In an alternative embodiment to the above-mentioned alloy, the marker is a composite having a biodegradable alloy as the base component. The base component is again gradually degraded in the above-mentioned way, through which the marker loses its original mechanical integrity. The further components are either also resorbed or intercalated in particle form in the tissue, Furthermore, is preferable for the biodegradable polymer of the composite to comprise hyaluronic acid, chitosan, and polylactides, the polymers cited being able to be provided as derivatives which may be derived from the basic structure if necessary. The polymers cited appear to be especially suitable, since their in vitro degradation may be controlled through targeted derivatization, outstandingly good biocompatibility is provided, the processing may be performed according to known methods, and the degradation products at least partially exert a positive physiological effect on the surrounding tissue.

The term “base component” in the meaning of the present invention also includes any type of combination of the cited materials and further materials capable of biodegradation, of course. Thus, the base component may be a mixture of multiple biodegradable polymers and/or alloys. The shared feature of all these conceivable base component is the absolutely required simultaneous presence of a marker component.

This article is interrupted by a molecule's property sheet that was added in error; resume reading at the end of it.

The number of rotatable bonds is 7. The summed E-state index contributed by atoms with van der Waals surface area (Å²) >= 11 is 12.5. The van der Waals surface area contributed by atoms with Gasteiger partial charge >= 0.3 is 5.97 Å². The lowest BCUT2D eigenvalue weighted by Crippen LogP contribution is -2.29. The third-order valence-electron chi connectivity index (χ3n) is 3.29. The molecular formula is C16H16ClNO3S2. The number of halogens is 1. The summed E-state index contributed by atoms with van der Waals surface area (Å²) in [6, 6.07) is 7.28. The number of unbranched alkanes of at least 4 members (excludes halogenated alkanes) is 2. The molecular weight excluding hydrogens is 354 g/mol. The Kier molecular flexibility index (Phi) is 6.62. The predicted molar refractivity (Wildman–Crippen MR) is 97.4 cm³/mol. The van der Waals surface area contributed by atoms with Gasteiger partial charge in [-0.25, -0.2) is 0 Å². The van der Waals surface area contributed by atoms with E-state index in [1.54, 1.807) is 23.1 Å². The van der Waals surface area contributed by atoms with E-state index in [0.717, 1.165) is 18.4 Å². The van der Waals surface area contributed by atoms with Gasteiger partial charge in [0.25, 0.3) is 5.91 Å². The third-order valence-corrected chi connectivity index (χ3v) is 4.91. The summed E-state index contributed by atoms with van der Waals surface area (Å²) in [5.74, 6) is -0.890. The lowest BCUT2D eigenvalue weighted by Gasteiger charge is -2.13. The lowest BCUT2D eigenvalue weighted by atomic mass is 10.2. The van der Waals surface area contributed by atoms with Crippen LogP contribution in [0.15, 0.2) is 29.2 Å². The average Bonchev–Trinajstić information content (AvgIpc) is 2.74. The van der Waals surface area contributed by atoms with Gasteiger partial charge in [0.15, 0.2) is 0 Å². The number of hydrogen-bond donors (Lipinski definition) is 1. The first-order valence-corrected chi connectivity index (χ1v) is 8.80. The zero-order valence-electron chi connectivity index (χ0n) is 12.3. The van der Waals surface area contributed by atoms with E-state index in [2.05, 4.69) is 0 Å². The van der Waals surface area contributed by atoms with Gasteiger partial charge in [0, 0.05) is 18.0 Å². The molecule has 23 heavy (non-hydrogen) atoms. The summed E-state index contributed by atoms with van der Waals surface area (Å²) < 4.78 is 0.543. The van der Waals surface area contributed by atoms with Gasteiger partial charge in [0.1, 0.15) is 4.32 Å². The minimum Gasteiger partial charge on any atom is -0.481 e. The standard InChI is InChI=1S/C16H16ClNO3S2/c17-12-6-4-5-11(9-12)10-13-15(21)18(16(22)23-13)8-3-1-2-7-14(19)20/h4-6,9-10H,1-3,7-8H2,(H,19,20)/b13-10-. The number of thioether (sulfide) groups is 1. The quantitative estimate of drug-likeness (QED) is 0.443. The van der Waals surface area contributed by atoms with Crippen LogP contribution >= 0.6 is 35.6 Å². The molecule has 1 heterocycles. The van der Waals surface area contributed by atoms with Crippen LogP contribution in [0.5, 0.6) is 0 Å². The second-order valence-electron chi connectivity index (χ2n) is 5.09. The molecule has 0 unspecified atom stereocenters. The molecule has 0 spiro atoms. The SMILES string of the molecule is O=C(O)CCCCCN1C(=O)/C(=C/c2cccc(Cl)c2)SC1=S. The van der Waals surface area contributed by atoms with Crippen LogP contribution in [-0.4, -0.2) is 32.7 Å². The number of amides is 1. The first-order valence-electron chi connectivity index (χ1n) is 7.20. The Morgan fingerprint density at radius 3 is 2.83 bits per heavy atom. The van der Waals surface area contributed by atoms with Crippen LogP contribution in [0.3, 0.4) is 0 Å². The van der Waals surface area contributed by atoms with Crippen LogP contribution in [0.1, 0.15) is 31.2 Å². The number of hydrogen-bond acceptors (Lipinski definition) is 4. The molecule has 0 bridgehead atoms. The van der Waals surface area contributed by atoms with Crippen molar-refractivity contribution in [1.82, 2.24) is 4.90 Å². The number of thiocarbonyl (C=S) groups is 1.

According to a preferred embodiment of the present invention, which may also be implemented in combination with the above-mentioned special embodiments of the marker as an alloy or composite, the marker component comprises one or more elements from the group I, Ta, Y, Ce, Nd, Sm, Gd, or Dy. The elements cited are distinguished by their outstanding biocompatibility, favorable linear extinction coefficient, and good availability. In particular, a marker component which entirely or at least 90 weight-percent or more of the marker component comprises tantalum is especially preferred. Tantalum has been shown to be especially biocompatible and easily processable and may particularly be a component of the marker in the form of extremely small metal balls having a diameter of a few micrometers. In addition, if Y, Ce, Nd, Sm, Gd, or Dy are used, magnesium alloys become more heat resistant and may be processed better. The elements Y and Nd have additionally shown in the effect of inhibiting the proliferation of smooth human muscle cells in initial cell culture experiments, so that the use of these elements appears especially advisable in connection with endovascular implants, such as coronary stents.